In Florida, the future could be a gambling destination to rival Las Vegas, where tourists can enjoy similar games, weather, and beaches. However, there are legal and cultural hurdles that may prevent it. The Seminole Tribe has announced the return of in-person sports betting and is expected to drive tourists and businesses to the area and bring in billions of dollars. However, various legal battles are ongoing, including a motion filed by the tribe’s opponents seeking to suspend sports betting in Florida. The tourism and hospitality industry may be dampened by the uncertainty over the legal situation, leaving people with questions and uncertainties instead of excitement.
Legal experts believe that long-term the odds are in favor of sports betting’s return, which would make South Florida even harder to resist. Yet, Florida faces its own hurdles, with political and cultural attitudes that may prevent the region from becoming the next Vegas. Major sportsbooks, including DraftKings and FanDuel, have already faced opposition in their attempts to expand gambling in Florida, and Disney, which is a major opponent of gambling, lobbied for an amendment that requires a majority of Florida voters to approve any further expansion of gambling in the state, which is now being used to challenge the expansion of sports betting before the state Supreme Court. In addition, the Seminole Tribe would have complete control over sports betting under the gaming deal, which may pose a threat to Disney’s family-friendly image, and another obstacle to the expansion of sports betting in Florida.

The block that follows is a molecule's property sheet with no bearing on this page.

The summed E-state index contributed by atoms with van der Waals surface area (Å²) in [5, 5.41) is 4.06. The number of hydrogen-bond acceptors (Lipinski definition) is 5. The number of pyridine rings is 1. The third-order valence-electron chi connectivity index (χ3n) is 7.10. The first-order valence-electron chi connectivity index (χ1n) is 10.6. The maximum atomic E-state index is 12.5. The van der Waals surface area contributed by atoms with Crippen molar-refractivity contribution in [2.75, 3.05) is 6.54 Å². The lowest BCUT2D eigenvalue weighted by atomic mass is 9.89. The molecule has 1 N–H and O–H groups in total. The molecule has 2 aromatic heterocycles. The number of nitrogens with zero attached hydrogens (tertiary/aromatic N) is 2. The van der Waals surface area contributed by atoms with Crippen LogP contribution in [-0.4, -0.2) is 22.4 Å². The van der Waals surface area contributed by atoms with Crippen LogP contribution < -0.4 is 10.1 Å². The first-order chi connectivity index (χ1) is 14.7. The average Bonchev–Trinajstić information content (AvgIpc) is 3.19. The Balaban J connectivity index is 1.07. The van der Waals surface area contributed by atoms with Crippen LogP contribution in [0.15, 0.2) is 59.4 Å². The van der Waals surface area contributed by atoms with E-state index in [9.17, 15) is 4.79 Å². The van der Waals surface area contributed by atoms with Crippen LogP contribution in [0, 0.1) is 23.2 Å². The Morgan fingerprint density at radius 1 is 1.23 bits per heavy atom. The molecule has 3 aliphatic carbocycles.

Despite these hurdles, the potential boost to the tourism and overall economy could help fund schools, roads, and infrastructure, such as in South Florida’s flood-prone areas. Sports betting is estimated to total over $41 billion in economic output, under a scenario in which it is fully legal and available in person and online. While some say that the two don’t have to be mutually exclusive and that tourists may enjoy both family-friendly activities and casino visits, others see the legal and cultural obstacles as insurmountable for Florida’s transformation into a Las Vegas rival.